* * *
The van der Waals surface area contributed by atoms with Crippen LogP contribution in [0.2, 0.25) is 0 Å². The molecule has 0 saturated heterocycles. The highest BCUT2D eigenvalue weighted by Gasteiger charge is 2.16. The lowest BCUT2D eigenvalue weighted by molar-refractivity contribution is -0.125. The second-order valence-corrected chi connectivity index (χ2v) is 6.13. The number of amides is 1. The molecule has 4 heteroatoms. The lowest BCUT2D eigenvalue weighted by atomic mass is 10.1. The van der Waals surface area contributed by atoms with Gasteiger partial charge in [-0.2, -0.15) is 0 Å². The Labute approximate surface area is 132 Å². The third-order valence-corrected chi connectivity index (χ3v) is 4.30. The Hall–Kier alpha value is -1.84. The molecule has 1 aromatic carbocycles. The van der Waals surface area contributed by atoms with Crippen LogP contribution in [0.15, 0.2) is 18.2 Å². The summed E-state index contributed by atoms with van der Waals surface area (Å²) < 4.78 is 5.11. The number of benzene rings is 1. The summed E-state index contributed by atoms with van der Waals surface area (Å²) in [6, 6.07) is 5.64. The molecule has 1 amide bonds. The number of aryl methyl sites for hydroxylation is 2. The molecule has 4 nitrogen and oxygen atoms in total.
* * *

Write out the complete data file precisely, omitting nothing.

The van der Waals surface area contributed by atoms with Crippen LogP contribution in [0.2, 0.25) is 0 Å². The molecule has 0 saturated heterocycles. The highest BCUT2D eigenvalue weighted by Gasteiger charge is 2.16. The lowest BCUT2D eigenvalue weighted by molar-refractivity contribution is -0.125. The second-order valence-corrected chi connectivity index (χ2v) is 6.13. The number of amides is 1. The molecule has 4 heteroatoms. The lowest BCUT2D eigenvalue weighted by atomic mass is 10.1. The van der Waals surface area contributed by atoms with Gasteiger partial charge in [-0.2, -0.15) is 0 Å². The Labute approximate surface area is 132 Å². The third-order valence-corrected chi connectivity index (χ3v) is 4.30. The Hall–Kier alpha value is -1.84. The molecule has 1 aromatic carbocycles. The van der Waals surface area contributed by atoms with Crippen LogP contribution in [0.15, 0.2) is 18.2 Å². The summed E-state index contributed by atoms with van der Waals surface area (Å²) < 4.78 is 5.11. The number of benzene rings is 1. The summed E-state index contributed by atoms with van der Waals surface area (Å²) in [6, 6.07) is 5.64. The molecule has 1 amide bonds. The number of aryl methyl sites for hydroxylation is 2. The molecule has 4 nitrogen and oxygen atoms in total.